8 Coast Guard men guilty of homicide in 2013 Taiwanese fisherman shooting

MANILA, Philippines (UPDATED) – The Manila Regional Trial Court (RTC) Branch 15 on Wednesday, September 18, convicted 8 officers of the Philippine Coast Guard (PCG) of homicide for the killing of a Taiwanese fisherman in 2013.

The court sentenced the officers to 8 to 14 years in prison. They are:

"Judgment is hereby rendered finding the accused guilty beyond reasonable doubt of the crime of homicide defined in and penalized under Article 249 of the Revised Penal Code," said the verdict promulgated on Wednesday by Branch 15 Judge Eduardo Ramon Reyes.

The verdict added: "Accused are hereby ordered to pay, jointly and severally, the heirs of the victim the amount of P50,000 (US $958) as civil indemnity, and P50,000 as moral damages."

The lawyer for the 8 PCG officers said they would appeal the judgment before the Court of Appeals. Homicide is a bailable offense and they could continue enjoying temporary liberty until the verdict becomes final.

"Let us not forget the Taiwanese boat was stealing from the Philippines. That is the bottomline, the PCG was protecting the Philippines from Taiwanese thieves," said their lawyer Rodrigo Moreno.

The PCG personnel had maintained that they were just doing their duty when they shot at the Taiwanese boat which was engaged in illegal fishing in Philippine waters. One of the fishermen on board was killed in the process.

Intent to kill?

While the PCG claimed they were only stopping the illegal fishers, the court said that legally, the intent to kill was shown in the use of high-velocity firearms and the firing of these guns at least 53 times.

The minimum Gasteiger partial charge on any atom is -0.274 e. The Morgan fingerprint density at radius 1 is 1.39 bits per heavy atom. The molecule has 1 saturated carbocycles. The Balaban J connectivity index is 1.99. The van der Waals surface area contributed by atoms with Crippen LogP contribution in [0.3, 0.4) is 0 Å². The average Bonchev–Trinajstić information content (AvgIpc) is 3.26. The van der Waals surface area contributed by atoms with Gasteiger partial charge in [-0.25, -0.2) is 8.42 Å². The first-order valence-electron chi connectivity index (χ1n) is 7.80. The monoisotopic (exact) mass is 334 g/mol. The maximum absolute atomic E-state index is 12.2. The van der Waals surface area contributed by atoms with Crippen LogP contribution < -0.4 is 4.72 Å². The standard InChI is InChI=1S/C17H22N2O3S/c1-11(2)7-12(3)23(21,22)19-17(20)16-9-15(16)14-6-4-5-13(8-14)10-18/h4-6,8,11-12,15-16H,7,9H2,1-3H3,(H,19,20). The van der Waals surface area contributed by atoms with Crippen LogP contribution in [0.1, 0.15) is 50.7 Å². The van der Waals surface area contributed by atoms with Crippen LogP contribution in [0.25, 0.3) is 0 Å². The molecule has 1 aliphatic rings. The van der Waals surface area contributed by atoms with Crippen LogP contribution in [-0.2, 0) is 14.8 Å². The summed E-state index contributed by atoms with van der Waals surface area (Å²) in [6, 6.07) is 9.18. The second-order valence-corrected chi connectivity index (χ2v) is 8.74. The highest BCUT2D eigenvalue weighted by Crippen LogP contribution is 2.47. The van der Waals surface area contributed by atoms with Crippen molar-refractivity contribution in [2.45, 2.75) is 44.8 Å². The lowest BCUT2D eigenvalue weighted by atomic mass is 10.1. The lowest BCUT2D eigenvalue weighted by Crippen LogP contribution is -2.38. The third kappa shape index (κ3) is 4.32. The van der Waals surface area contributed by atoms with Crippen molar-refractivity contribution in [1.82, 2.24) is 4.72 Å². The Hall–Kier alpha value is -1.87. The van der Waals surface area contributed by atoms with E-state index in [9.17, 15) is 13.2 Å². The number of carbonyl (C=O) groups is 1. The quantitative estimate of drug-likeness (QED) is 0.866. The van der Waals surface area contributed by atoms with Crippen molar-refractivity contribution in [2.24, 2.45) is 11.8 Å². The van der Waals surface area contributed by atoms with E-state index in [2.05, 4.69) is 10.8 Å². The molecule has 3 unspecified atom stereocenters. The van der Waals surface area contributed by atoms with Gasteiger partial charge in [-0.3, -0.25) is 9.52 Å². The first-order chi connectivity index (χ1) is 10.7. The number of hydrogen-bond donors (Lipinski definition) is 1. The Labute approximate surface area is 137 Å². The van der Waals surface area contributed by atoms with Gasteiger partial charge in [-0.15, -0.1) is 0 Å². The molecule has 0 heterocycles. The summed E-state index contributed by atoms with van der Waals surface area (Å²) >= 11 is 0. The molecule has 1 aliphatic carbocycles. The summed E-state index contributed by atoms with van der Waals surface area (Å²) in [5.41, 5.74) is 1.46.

There were a total of 16 PCG personnel on board patrol boat MCS-3001, and some of them testified that upon seeing the Taiwanese fishing boat at the Balintang Channel off Batanes, their boat blew its horn for the foreign boat to stop.

When it didn't, the other crew members said Dela Cruz ordered the firing of warning shots. When the warning shots still didn't compel the Taiwanese boat to stop, Dela Cruz decided to "fire for effect" to disable the engine.

One of the Taiwanese fishermen, Huang Shih-Cheng, died on the boat with his autopsy showing that "a high-velocity bullet" killed him.

The defense did not offer testimonial evidence, which led the court to say that "no extenuating circumstance was presented by the accused to show that the killing of the victim was legally justified."

"In such case, even if there is no intent to kill, the crime is homicide because with respect to crimes of personal violence, the penal law looks particularly to the material results following the unlawful act and holds the aggressor responsible for all the consequences thereof," said Judge Reyes.

Reyes said the intent to kill "is often inferred from the means the offender used."

"Intent to kill is also manifest considering the 53 points of impact found in Guang Da Xing No. 28," he said.

PCG Spokesperson Captain Armand Balilio said the verdict would affect the morale of the coast guards.

"We are a professional organization and we would continue to perform our function, our job despite this setback. We would continue to patrol and apprehend but on the other side, malulungkot ang mga tao, malulungkot kami para dito (our men would be sad, we would be sad over this)," said Balilio.

The  shooting, which made international headlines in 2013, created a rift between the Philippines and Taiwan. Taiwan temporarily banned the hiring of Filipino workers at the time, but lifted this months later, after the Philippine government apologized for the incident. – Rappler.com

Lian Buan

Lian Buan covers justice and corruption for Rappler. She is interested in decisions, pleadings, audits, contracts, and other documents that establish a trail. If you have leads, email lian.buan@rappler.com or tweet @lianbuan.